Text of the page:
Trials and Travails of Small Minds follows the sideways trajectory of an unambitious career temp worker occupying the most nowhere of nowhere jobs. Nathan spends many a hungover morning and afternoon fetching coffee for his senile slumlord boss in a dust-choked office on the Lower East Side of Manhattan. Between gossiping with his lone co-worker in their dangerously untidyTrials and Travails of Small Minds follows the sideways trajectory of an unambitious career temp worker occupying the most nowhere of nowhere jobs. Nathan spends many a hungover morning and afternoon fetching coffee for his senile slumlord boss in a dust-choked office on the Lower East Side of Manhattan. Between gossiping with his lone co-worker in their dangerously untidy office, hanging with a drug-addled neighbor, and dealing with a jealousy-ridden girlfriend, Nathan stumbles headfirst into a clumsy property scam which finds him unknowingly at the center. With a cast of characters including a dead beatnik legend, an eccentric and pompous collector of the beatnik's works, a new love interest in the form of a tenant with unclear intentions, and a network of sociopathic former literature professors, a saga unfolds over eight days in August which sends Nathan careening through lower Manhattan, Brooklyn, the suburbs of England, and Beyond in a swirl of comedic intrigue....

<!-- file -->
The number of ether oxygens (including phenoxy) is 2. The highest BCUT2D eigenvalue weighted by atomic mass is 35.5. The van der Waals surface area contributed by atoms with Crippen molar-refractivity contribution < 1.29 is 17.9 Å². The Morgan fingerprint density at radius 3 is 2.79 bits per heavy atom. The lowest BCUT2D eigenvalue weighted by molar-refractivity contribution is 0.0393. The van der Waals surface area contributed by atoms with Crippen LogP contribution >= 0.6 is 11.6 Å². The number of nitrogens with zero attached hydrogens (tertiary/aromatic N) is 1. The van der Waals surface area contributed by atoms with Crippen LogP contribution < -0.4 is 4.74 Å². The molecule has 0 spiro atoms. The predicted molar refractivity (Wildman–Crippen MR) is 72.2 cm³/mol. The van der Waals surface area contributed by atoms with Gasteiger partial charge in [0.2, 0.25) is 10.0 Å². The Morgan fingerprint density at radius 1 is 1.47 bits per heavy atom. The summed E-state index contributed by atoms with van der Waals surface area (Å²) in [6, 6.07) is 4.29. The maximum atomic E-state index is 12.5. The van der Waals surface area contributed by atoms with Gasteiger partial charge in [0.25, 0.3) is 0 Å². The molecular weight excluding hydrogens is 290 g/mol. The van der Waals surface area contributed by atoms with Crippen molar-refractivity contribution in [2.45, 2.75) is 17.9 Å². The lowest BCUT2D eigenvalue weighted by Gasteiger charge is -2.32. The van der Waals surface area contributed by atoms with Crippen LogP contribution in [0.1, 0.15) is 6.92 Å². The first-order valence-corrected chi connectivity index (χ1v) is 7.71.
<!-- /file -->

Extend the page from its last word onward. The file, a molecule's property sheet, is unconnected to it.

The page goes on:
|Title||:||travels and travails of small minds|
|Format Type||:||Kindle Edition|
|Number of Pages||:||501 Pages|
|Status||:||Available For Download|
|Last checked||:||21 Minutes ago!|
travels and travails of small minds Reviews
Daniel Falatko's sophmore novel is no slump. In Travels and Travails of Small Minds, we are introduced to Nathan, bored Brooklynite and third hand assistant to an eccentric property owner. Stuck in a dead end relationship and an even more dead-end position, Daniel doesn't hesitate to accept an offer to travel to London to assist his employer with the sale of one of his currently-occupied apartments. Curiosity gets the best of Nathan as he, his lone coworker, and the super hot tenant begin to research the property. The deeper he digs, the less the sale makes sense, and the more dangerous his situation becomes. I'll be working with the author to promote this title in the month of May. If you'd be interested in a review copy, please private message me here. We have all digital formats available!